*742 4. Constitutionality, As AppliedDue Process.
The district court concluded Iowa's sales-factor apportionment formula was facially violative of the due process clauses of the Iowa and federal constitutions and was likewise contrary to the commerce clause of the federal constitution. In light of that conclusion the trial court deemed it unnecessary to resolve Moorman's contention section 422.33(1)(b), as applied to Moorman, was contrary to principles of due process. The Director, relying upon the fact the trial court looked to the factual circumstances herein demonstrated by the parties' stipulation thereto, contends the district court actually concluded section 422.33(1)(b) was violative of due process as applied to Moorman rather than on its face.
Consequently, it is urged this issue is the crux of the controversy. The Director claims section 422.33(1)(b) is not violative, as applied, of Moorman's due process rights, relying upon the alleged fact Moorman is not "unique" in conjunction with claimed case law support for the validity of this type of apportionment formula. Moorman, however, maintains the district court appropriately analyzed the facial validity of the sales-factor formula and found it wanting with respect to due process concepts. In the alternative, Moorman argues that should this court conclude section 422.33(1)(b) is facially free from constitutional defect, its application to Moorman amounts to a denial of due process, relying upon the arguments posited in the facial due process portion of its brief and argument.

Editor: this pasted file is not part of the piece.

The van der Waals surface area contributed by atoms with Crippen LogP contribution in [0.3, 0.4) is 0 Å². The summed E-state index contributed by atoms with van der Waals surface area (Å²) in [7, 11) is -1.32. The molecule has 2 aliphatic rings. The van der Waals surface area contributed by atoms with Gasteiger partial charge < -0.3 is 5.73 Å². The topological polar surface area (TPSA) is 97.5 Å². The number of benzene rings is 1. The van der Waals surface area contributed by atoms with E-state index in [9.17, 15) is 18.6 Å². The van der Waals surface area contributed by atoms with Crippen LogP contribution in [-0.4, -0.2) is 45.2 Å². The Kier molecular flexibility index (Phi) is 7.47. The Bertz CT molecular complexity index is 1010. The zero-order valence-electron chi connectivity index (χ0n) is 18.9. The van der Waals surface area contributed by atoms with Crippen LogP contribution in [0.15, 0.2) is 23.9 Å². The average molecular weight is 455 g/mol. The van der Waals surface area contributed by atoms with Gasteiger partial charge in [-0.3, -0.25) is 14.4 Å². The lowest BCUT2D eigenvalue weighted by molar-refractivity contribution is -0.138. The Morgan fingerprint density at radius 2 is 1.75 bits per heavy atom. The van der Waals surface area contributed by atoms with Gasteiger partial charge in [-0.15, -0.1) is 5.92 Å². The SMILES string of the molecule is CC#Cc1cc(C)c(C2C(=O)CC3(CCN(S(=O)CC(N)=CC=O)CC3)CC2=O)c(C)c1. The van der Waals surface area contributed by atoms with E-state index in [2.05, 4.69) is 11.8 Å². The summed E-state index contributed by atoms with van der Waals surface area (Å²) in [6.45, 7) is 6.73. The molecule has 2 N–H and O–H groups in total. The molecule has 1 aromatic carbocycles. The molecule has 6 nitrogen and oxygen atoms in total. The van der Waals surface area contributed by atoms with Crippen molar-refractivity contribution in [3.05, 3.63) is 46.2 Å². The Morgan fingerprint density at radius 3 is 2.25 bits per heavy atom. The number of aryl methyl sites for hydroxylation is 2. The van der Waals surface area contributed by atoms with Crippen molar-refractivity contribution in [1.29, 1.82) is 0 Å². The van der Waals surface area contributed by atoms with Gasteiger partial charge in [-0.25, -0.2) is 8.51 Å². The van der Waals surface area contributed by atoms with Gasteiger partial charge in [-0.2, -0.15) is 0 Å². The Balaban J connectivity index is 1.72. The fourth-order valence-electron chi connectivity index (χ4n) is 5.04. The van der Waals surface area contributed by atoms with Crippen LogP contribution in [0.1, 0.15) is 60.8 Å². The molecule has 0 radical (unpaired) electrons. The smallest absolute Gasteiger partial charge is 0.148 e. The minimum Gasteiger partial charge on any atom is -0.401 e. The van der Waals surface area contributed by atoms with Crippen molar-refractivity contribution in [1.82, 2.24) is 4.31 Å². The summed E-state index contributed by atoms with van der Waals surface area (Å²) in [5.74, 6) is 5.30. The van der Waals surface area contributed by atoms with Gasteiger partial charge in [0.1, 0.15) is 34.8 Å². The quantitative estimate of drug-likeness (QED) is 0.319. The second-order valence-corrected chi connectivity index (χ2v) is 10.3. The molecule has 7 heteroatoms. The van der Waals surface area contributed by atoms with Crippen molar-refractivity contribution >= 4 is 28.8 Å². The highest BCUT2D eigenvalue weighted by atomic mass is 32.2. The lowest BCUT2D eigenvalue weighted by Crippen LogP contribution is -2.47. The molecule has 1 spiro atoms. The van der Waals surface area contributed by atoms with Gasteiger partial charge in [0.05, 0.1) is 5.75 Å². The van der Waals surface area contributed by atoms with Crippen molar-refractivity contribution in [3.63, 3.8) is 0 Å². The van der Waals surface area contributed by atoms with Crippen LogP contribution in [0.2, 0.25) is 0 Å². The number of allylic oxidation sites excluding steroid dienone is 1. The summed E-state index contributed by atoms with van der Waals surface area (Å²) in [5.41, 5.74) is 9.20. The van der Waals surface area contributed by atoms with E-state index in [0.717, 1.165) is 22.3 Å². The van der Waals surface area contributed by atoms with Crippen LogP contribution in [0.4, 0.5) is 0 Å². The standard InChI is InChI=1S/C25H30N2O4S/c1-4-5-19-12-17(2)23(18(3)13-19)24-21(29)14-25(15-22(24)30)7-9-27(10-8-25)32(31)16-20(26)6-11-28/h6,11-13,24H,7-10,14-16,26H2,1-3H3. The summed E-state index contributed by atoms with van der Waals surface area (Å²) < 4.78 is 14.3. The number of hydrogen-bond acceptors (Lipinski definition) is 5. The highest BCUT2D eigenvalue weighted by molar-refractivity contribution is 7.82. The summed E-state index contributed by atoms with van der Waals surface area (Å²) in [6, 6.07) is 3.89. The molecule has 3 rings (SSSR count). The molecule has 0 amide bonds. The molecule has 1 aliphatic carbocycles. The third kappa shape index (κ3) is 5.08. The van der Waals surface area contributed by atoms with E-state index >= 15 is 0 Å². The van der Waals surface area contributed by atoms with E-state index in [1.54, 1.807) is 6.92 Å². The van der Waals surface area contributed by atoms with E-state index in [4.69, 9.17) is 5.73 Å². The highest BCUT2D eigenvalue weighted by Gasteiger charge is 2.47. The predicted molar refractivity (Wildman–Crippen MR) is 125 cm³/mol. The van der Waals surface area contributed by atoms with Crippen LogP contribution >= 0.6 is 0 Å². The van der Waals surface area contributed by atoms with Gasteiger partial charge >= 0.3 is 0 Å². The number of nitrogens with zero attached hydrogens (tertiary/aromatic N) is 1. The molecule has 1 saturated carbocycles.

5. Constitutionality, As AppliedCommerce Clause.
Again, in light of its ultimate conclusion, the district court did not feel it necessary to resolve Moorman's contention concerning the constitutionality of section 422.33(1)(b), as applied, with respect to the commerce clause of the federal constitution. If this court determines section 422.33(1)(b) is not facially constitutionally defective, Moorman seeks relief by way of this contention, relying upon alleged case law support and its previously referred to commerce clause argument. The Director, again arguing that commerce clause and due process considerations are substantially identical, relies upon his previously referred to commerce clause and due process arguments and maintains no constitutional violation is present under these circumstances.
6. Constitutionality, As AppliedEqual Protection.
This issue was not resolved by the district court for the previously referred to reason. Moorman contends application of section 422.33(1)(b) to it results in a denial of equal protection, citing as support therefor the equal protection argument asserted in its challenge to the facial validity of the subject statute. The Director seeks to rebut those contentions by pointing to department of revenue statistics which demonstrate Moorman was not treated differently from other similarly situated taxpayers. In addition, the Director again points to alleged case law support for the proposition that no specific income apportionment formula is constitutionally required.
7. Constitutionality, As AppliedArticle VIII, Section 12, Iowa Constitution.